Disaster Supply Kit

A disaster supply kit is a collection of basic items your household may need in the event of an emergency. You should have a kit at home and also at your place of work. At work, try to include a pair of comfortable shoes in case you need to walk to a shelter area. It's best to assume that in the event of an emergency or natural disaster, roads will be inaccessible by vehicles, and public transportation will be shut down.

Try to assemble your kit well in advance of an emergency. You may have to evacuate at a moment's notice and take essentials with you. You will probably not have time to search for the supplies you need or shop for them.

You may need to survive on your own after an emergency. This means having your own food, water and other supplies in sufficient quantity to last for at least 72 hours. Local officials and relief workers will be on the scene after a disaster but they cannot reach everyone immediately. You could get help in hours or it might take days.

Additionally, basic services such as electricity, gas, water, sewage treatment and telephones may be cut off for days or even a week, or longer. Your supplies kit should contain items to help you manage during these outages.

Emergency Supplies

Water, food, and clean air are important things to have if an emergency happens. Each family or individual's kit should be customized to meet specific needs, such as medications and infant formula. It should also be customized to include important family documents.

Recommended Supplies to Include in a Basic Kit:

  • Water, one gallon of water per person per day, for drinking and sanitation
  • Food, at least a three-day supply of non-perishable food
  • Battery-powered radio and a NOAA Weather Radio with tone alert, and extra batteries for both
  • Flashlight and extra batteries
  • First Aid kit
  • Whistle to signal for help
  • Infant formula and diapers, if you have an infant
  • Moist towelettes, garbage bags and plastic ties for personal sanitation
  • Dust mask or cotton t-shirt, to help filter the air
  • Plastic sheeting and duct tape to shelter-in-place
  • Wrench or pliers to turn off utilities
  • Can opener for food (if kit contains canned food)

Clothing and Bedding:

If you live in a cold weather climate, you must think about warmth. It is possible that the power will be out and you will not have heat. Rethink your clothing and bedding supplies to account for growing children and other family changes. One complete change of warm clothing and shoes per person, including:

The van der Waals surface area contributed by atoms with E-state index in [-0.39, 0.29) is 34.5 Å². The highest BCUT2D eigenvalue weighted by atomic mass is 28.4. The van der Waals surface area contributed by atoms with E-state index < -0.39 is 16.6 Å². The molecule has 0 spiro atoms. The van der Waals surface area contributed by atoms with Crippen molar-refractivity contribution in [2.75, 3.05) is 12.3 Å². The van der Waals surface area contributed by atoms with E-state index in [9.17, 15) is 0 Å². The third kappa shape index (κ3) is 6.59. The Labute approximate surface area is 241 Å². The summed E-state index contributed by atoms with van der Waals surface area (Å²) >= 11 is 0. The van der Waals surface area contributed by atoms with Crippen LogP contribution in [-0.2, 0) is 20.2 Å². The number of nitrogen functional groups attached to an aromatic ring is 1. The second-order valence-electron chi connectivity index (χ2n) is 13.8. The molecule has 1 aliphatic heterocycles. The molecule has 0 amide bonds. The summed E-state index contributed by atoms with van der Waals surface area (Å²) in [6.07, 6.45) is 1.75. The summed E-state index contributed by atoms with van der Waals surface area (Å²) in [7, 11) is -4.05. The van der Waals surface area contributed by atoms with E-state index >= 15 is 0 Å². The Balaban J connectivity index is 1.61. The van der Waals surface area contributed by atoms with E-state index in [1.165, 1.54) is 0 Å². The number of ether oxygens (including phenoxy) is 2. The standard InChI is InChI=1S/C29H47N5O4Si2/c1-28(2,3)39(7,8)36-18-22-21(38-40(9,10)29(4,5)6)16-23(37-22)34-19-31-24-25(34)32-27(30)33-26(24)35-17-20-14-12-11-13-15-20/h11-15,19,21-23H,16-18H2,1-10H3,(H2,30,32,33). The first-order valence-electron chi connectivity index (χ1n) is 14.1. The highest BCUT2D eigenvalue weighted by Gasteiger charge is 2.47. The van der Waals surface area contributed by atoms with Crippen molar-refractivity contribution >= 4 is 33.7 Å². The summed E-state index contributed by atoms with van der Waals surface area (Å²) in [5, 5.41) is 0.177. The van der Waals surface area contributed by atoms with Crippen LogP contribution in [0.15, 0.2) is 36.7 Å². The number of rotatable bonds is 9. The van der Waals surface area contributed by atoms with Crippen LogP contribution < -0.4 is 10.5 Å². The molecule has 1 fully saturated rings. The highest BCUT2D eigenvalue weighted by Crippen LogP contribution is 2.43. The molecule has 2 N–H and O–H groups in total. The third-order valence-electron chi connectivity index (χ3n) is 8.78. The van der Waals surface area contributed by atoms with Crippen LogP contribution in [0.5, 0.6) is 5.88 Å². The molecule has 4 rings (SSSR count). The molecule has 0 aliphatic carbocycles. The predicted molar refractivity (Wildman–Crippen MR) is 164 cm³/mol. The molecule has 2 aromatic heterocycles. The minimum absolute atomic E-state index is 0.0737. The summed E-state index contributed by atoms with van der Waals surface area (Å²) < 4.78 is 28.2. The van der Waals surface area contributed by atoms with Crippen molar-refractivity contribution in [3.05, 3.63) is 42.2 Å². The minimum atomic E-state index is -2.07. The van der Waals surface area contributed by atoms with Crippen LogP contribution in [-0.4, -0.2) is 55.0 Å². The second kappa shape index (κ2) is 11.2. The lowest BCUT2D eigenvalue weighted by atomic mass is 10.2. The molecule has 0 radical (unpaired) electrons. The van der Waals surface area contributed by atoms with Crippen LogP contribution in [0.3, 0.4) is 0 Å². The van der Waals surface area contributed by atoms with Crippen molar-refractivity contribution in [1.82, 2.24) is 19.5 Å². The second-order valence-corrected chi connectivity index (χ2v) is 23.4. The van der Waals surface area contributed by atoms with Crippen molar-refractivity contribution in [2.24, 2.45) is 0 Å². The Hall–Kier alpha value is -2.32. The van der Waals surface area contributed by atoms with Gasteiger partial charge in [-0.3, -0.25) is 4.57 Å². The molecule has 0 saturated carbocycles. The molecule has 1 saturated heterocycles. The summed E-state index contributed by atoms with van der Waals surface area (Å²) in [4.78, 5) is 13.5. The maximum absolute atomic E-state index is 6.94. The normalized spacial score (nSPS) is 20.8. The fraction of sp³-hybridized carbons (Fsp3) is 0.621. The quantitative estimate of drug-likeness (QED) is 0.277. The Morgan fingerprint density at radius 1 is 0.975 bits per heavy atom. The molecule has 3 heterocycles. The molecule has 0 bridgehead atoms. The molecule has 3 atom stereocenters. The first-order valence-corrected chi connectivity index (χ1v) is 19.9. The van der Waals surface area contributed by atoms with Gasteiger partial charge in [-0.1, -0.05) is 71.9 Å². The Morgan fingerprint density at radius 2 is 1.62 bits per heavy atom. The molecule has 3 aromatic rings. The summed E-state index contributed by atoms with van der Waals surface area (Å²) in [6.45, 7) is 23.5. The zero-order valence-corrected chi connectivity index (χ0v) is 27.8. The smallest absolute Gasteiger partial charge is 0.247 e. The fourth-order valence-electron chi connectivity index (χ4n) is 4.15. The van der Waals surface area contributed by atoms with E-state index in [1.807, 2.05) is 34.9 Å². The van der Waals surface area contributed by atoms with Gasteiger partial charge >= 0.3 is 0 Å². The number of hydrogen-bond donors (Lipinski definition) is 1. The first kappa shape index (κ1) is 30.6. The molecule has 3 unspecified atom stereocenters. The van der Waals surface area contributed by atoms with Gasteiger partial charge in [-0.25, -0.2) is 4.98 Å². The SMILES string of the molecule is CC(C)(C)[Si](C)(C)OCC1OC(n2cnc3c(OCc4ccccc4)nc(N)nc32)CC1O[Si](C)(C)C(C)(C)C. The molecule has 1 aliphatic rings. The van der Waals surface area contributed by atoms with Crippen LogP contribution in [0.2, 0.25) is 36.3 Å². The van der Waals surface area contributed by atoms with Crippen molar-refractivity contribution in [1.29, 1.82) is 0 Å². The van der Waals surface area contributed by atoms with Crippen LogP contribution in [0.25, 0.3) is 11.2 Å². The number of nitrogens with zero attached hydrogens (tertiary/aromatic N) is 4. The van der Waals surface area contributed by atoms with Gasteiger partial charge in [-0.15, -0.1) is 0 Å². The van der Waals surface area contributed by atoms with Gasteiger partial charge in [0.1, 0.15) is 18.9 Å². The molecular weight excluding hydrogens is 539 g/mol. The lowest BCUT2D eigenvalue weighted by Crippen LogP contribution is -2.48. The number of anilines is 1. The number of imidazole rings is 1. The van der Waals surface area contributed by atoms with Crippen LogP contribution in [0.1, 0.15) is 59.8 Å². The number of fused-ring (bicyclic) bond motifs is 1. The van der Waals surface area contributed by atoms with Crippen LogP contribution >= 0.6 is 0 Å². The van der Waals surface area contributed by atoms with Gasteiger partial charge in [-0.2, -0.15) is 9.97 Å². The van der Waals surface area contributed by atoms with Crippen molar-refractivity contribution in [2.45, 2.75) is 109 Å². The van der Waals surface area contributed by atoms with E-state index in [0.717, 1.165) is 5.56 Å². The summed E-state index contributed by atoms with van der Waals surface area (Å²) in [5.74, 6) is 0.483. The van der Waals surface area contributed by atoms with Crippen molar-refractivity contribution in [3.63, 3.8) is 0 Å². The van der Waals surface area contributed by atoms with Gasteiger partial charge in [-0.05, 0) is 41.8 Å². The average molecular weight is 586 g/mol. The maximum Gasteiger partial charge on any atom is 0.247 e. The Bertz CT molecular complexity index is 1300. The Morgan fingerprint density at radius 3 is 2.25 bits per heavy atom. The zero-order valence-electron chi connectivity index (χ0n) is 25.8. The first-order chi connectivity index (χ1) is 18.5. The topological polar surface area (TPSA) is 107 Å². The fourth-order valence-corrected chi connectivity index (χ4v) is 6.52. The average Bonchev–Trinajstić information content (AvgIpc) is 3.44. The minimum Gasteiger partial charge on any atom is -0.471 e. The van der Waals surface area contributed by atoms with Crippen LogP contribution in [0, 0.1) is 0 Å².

• A jacket or coat
  • Long pants
  • A long sleeve shirt
  • Sturdy shoes
  • A hat and gloves
  • A sleeping bag or warm blanket for each person

Below are some other items for your family to consider adding to its supply kit. Some of these items, especially those marked with a * can be dangerous, so please have an adult collect these supplies.

  • Emergency reference materials such as a first aid book or a print out of the information on www.ready.gov
  • Rain gear
  • Mess kits, paper cups, plates and plastic utensils
  • Cash or traveler's checks, change
  • Paper towels
  • Fire Extinguisher
  • Tent
  • Compass
  • Matches in a waterproof container*
  • Signal flare*
  • Paper, pencil
  • Personal hygiene items including feminine supplies
  • Disinfectant*
  • Household chlorine bleach*
  • You can use bleach as a disinfectant (diluted nine parts water to one part bleach), or in an emergency you can also use it to treat water. Use 16 drops of regular household liquid bleach per gallon of water. Do not use scented, color safe or bleaches with added cleaners.
  • Medicine dropper
  • Important Family Documents such as copies of insurance policies, identification and bank account records in a waterproof, portable container

Use this checklist from Ready.gov (PDF) to build your disaster supply kit.

Source: FEMA and Ready.gov

Make a Kit For Your Pet

Keep an Evac-Sack (or pillow case) and supplies handy for your pets. Make sure that everyone in the family knows where it is. This kit should be clearly labeled and easy to carry. Items to consider keeping in or near your pack include:

  • Photocopies of medical records and a waterproof container with a two-week supply of any medicine your pet requires (Remember, food and medications need to be rotated out of your emergency kit—otherwise they may go bad or become useless.)
  • Pet first-aid kit and guide book (ask your vet what to include, or visit the ASPCA Store to buy one online)
  • 3-7 days-worth of canned (pop-top) or dry food (be sure to rotate every two months)
  • Disposable litter trays (aluminum roasting pans are perfect)
  • Litter or paper toweling
  • Liquid dish soap and disinfectant
  • Disposable garbage bags for clean-up
  • Pet feeding dishes
  • Extra collar or harness as well as an extra leash
  • Bottled water, at least 7 days' worth for each person and pet (store in a cool, dry place and replace every two months)
  • A traveling bag, crate or sturdy carrier, ideally one for each pet
  • Flashlight
  • Blanket (for scooping up a fearful pet)
  • Recent photos of your pets (in case you are separated and need to make "Lost" posters)
  • Especially for cats: Pillowcase or Evac-Sack, toys, scoopable litter
  • Especially for dogs: Extra leash, toys and chew toys, a week's worth of cage liner

Source: ASPCA.org

Prepare For the Extreme

By the time severe weather hits, it's already too late. Disaster preparedness is about having an established safety plan. Whether it's preparedness for floods, earthquakes, hurricanes, or fires, the key to survival in disasters is planning. Use our preparedness section to stay informed, make a plan, and most importantly—remain safe in an emergency.